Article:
A great fun collection covering all kinds of topics!
by A currie
This slim volume packs a real punch. A collection of poems, some of which might be described as doggerel but by no means all, ranging from the funny, the mysterious to the sad. Each is thought provoking and their topics cover the whole spectrum of human emotion and life. A great little read - I hope Jenny Caro will be writing more.
This can't pretend to be impartial; anyone who knows Jenny will appreciate her gifts as both a great encourager and an incurable doggerel-lover. Here are some thoughtfully whimsical examples of a great little genre. Doggerel need not be hilarious; some of this is ('The training course' or 'This week's bargain offer'). But I also love more serious verses like 'Life's journey home' and 'The pillage of London' -- 'Is there a law against stealing the sky?' Even better than the printed page is to hear Jenny read and then collapse in the middle for her inimitable but infectious chortle.
by Christopher Idle
A well-crafted poem can speak of an experience of our world in a way that stays with us for a long time; This little book is full of such gems
The authors ability with words and language are what makes her poetry such a simple joy. Her range is huge, the subjects covered too numerous to list.
These poems encapsulate all of human life. Funny, thought-provoking, challenging, evocative, story-telling, satire and tribute. All are here.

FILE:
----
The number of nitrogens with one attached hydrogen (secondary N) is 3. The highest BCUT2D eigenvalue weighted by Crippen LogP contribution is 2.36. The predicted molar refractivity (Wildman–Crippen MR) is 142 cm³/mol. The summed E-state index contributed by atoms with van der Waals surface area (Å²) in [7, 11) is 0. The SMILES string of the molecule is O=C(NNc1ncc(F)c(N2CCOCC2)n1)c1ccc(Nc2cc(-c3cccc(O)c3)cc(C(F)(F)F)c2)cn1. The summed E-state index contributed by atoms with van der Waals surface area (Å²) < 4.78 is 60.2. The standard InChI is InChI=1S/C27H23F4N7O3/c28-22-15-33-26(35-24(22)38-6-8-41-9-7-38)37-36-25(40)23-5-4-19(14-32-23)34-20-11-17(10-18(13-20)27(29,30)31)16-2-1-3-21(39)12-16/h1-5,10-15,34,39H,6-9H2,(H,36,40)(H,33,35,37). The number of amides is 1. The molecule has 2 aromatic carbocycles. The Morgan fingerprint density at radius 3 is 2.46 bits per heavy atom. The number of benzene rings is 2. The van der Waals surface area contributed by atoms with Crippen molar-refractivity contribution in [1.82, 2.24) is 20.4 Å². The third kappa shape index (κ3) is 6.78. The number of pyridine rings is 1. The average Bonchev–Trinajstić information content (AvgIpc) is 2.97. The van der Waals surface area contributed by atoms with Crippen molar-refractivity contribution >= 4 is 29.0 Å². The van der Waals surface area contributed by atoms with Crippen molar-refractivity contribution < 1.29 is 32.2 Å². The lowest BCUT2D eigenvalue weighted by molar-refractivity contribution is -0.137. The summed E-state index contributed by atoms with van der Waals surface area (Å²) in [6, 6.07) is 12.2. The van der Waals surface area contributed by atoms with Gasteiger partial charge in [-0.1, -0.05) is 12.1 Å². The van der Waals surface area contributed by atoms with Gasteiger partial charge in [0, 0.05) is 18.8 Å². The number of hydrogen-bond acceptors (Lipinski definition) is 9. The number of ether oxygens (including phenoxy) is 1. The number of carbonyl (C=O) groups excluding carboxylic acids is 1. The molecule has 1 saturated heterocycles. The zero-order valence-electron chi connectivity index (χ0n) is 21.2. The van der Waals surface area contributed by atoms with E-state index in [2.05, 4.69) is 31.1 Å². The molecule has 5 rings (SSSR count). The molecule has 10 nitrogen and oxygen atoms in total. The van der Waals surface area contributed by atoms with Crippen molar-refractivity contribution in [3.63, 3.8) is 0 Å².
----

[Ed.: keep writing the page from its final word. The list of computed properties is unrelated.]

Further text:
Just a joy!!
by Stephen T
What is poetry? That is something that has been debated by fine literary minds for years. There seems to be no consensus on exactly how to define what a poem is. Perhaps the matter is best left to instinct and personal taste? Samuel Johnson is reported to have said that any attempt to try to define exactly what is and is not poetry is likely only to highlight the narrowness of the person who is attempting the definition.
There is, of course, no reason why verse that is simple in structure and in its aim cannot co-exist with more complex and/or serious forms of poetry. The author of this volume of light verse (or ‘doggerel’), Jenny Caro, points out in her introduction to it that such work has been a feature of English literature since the 1600s. ‘Taking My Doggerel for a Walk’ is a delightful collection of poetical bonbons that are, for the most part, witty, accessible and pleasant. Don’t expect deep thinking or emotional intensity. None will linger long in the memory. But they are likely to provide a few minutes of quiet, simple enjoyment before sleep or while waiting for a bus or train. And I don’t mean that as a criticism. There is most definitely a place for this sort of poetry in all our lives. Of the 30 or so poems collected here, I particularly liked ‘A Poetic Quandary’, which neatly encapsulates the gloom that emanates from bouts of ‘writer’s block’ and ‘The Training Course’, one of the longer verses in the book, which will resonate with anyone who, like me, has felt the urge to bunk off a boring residential training event. 7/10.
by Roger Pettit